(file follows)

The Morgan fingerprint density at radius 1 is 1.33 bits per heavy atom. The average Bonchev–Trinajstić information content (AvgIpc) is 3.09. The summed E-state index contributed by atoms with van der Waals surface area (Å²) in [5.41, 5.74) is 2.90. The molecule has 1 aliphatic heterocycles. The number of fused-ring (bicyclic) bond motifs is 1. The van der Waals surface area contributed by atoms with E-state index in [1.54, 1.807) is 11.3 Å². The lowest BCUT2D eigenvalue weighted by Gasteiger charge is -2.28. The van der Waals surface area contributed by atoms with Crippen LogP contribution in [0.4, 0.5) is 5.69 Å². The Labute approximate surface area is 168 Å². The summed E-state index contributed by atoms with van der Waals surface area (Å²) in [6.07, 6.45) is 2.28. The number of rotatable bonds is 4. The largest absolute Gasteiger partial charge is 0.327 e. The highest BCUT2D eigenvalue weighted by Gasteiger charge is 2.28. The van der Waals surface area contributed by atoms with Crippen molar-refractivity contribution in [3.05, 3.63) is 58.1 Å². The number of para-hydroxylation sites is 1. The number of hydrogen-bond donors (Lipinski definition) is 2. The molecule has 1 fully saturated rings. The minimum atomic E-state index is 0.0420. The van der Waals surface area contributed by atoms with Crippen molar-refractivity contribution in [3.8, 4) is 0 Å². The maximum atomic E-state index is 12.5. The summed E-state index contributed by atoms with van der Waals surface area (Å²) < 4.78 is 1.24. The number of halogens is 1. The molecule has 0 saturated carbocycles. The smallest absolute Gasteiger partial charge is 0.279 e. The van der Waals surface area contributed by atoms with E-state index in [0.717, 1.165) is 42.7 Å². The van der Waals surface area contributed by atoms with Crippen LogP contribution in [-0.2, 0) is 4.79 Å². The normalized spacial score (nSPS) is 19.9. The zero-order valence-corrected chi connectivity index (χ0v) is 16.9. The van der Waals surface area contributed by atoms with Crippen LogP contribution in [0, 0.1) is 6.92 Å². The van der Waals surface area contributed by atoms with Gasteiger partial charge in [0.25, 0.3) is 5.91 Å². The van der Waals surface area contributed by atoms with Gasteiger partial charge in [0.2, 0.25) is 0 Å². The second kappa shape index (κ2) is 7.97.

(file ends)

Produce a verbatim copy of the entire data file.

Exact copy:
The Morgan fingerprint density at radius 1 is 1.33 bits per heavy atom. The average Bonchev–Trinajstić information content (AvgIpc) is 3.09. The summed E-state index contributed by atoms with van der Waals surface area (Å²) in [5.41, 5.74) is 2.90. The molecule has 1 aliphatic heterocycles. The number of fused-ring (bicyclic) bond motifs is 1. The van der Waals surface area contributed by atoms with E-state index in [1.54, 1.807) is 11.3 Å². The lowest BCUT2D eigenvalue weighted by Gasteiger charge is -2.28. The van der Waals surface area contributed by atoms with Crippen LogP contribution in [0.4, 0.5) is 5.69 Å². The Labute approximate surface area is 168 Å². The summed E-state index contributed by atoms with van der Waals surface area (Å²) in [6.07, 6.45) is 2.28. The number of rotatable bonds is 4. The largest absolute Gasteiger partial charge is 0.327 e. The highest BCUT2D eigenvalue weighted by Gasteiger charge is 2.28. The van der Waals surface area contributed by atoms with Crippen molar-refractivity contribution in [3.05, 3.63) is 58.1 Å². The number of para-hydroxylation sites is 1. The number of hydrogen-bond donors (Lipinski definition) is 2. The molecule has 1 fully saturated rings. The minimum atomic E-state index is 0.0420. The van der Waals surface area contributed by atoms with Crippen molar-refractivity contribution in [3.8, 4) is 0 Å². The maximum atomic E-state index is 12.5. The summed E-state index contributed by atoms with van der Waals surface area (Å²) < 4.78 is 1.24. The number of halogens is 1. The molecule has 0 saturated carbocycles. The smallest absolute Gasteiger partial charge is 0.279 e. The van der Waals surface area contributed by atoms with E-state index in [0.717, 1.165) is 42.7 Å². The van der Waals surface area contributed by atoms with Crippen LogP contribution in [-0.2, 0) is 4.79 Å². The normalized spacial score (nSPS) is 19.9. The zero-order valence-corrected chi connectivity index (χ0v) is 16.9. The van der Waals surface area contributed by atoms with Crippen LogP contribution in [0, 0.1) is 6.92 Å². The van der Waals surface area contributed by atoms with Gasteiger partial charge in [0.25, 0.3) is 5.91 Å². The van der Waals surface area contributed by atoms with Gasteiger partial charge in [0.2, 0.25) is 0 Å². The second kappa shape index (κ2) is 7.97.